According to Rohrl, inexperienced drivers can drift the Dakar safely.
Only the harshest of Porsche skeptics would need convincing that the new 911 Dakar is worth its salt as an off-road supercar, so if you were in any doubt, two-time world rally champion Walter Rohrl got behind the wheel to see what this dirt-loving 911 can do.
In the three-minute video, the 75-year-old legend and Porsche ambassador talks about various aspects of the Porsche's performance and also reminds us that he still has the reflexes of someone far younger than his years would suggest.
Revealed in November last year with a 473-horsepower twin-turbo flat-six, an increased ride height, some striking racing liveries, and two special driving modes - Rallye and Off-Road - it was immediately clear that this was no ordinary 911. Special enough, in fact, for Rohrl to start off the video by admitting it's a car that easily brings a smile to his face.
Although he says the 911 Dakar is one of the craziest projects the brand has embarked on alongside the Cayenne, he also expected it to come out sooner - that's no surprise since he drove the first prototype, the 911 Vision Safari, in Weissach around eight years ago.
Alternating between sand dunes, gravel roads, and snow, Rohrl was blown away by the 911 Dakar's multi-surface capabilities. "I have seen so many models, but this one is the most crazy," said the man who once set a Pikes Peak record in an Audi Sport Quattro S1 E2. "I was immediately enthusiastic when I was driving on snow and ice, and it was a lot of fun."
Rohrl referenced Porsche's rally experience and success with the 911 Safari as critical to the Dakar's abilities, with the lessons learned over the years manifesting in what may be the most widely capable 911 ever. "The traction is fantastic, the handling is fantastic, [and] if you are on a gravel road or snow road, the Rallye mode is the right one," he said.
When asked if this mode can stand up to a two-time world champ, Rohrl said, "In principle, yes. First of all, because the AWD is tail-heavier in the Rallye mode, which prevents understeering and allows me to keep the car in a light drift. And second, releasing the accelerator leads to relatively strong engine braking at the rear axle. The car can therefore turn slightly into the bend, which can be quite helpful for an inexperienced driver if they want to drift."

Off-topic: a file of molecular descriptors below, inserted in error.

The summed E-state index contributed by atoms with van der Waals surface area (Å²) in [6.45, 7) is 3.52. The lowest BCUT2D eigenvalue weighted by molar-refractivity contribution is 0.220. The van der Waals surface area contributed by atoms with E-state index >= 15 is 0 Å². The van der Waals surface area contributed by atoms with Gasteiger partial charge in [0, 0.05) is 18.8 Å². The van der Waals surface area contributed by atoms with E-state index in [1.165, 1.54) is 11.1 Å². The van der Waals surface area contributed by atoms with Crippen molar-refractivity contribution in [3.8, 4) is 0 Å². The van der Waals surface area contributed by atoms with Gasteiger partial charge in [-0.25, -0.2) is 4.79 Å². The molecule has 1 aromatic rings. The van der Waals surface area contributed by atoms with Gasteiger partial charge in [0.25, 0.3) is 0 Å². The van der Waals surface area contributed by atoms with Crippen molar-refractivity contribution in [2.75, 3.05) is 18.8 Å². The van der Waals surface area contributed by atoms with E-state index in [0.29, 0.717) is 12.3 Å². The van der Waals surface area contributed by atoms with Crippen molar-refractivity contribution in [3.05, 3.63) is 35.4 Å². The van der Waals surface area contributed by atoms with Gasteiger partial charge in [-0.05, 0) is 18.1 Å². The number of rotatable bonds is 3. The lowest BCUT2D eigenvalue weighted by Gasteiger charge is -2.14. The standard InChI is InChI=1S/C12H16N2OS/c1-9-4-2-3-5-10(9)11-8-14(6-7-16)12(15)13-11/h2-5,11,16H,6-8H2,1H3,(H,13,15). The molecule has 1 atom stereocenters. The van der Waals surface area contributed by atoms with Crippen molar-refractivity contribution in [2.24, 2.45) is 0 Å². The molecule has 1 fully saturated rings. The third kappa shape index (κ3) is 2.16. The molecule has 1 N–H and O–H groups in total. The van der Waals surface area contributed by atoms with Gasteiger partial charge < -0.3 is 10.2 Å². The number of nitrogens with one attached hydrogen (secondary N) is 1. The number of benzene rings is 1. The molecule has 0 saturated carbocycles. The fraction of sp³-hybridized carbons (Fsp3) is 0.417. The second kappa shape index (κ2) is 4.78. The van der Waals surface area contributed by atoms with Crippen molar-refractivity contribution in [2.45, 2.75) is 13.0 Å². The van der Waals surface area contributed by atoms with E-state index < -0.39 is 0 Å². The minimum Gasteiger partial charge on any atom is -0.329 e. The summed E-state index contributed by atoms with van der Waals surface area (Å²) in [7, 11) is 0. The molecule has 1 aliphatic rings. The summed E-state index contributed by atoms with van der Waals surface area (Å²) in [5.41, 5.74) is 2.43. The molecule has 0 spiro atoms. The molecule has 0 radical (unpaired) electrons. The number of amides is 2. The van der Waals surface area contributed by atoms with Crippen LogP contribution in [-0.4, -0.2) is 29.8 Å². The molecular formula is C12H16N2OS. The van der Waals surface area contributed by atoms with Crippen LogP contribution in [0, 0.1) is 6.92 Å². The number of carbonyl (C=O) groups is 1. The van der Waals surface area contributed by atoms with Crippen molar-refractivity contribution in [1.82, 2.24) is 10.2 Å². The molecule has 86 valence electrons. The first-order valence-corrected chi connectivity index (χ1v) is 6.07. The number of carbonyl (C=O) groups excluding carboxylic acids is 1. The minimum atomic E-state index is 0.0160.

Rallye mode can be selected via a rotary switch on the steering wheel. There is also a Rallye Launch Control function that ensures quick getaways even on loose surfaces with wheel slippage of about 20%.
In an interesting exchange between Porsche and Rohrl, the experienced driver was asked why he had never competed in the Paris-Dakar Rally himself. In this event, the 911 emerged victorious in the 1980s. "Because I see it more as an adventure with a high element of uncertainly - that's not for me," explained Rohrl.
"When [the drivers] reach the top of the dune, they don't know if it drops 30 centimeters or eight meters on the other side. I've never done anything like that in my life. In the 1990s, I was offered as much money as I'd get for an entire world championship season to participate in the Paris-Dakar Rally. I told them they could offer me ten times as much, and I'd still say no."
Rohrl also said that the East African Safari in Kenya had all kinds of unpredictable obstacles like river crossings and mud holes, much like Dakar, and that this was not his cup of tea.
It's fascinating to hear that a driver with the skill level of Rohrl still has his own limits in competition, as this wasn't evident at his peak. But that hasn't quelled his desire to enjoy cars like the 911 Dakar. In fact, his 73-year-old wife pointed to the 911 Dakar's extra height as reason enough to get one, making it easier to get into and out of.
Rohrl obliged and said he had just configured his own 911 Dakar. "If it's up to me, I'll still be hauling myself out of a Porsche when I'm 80."
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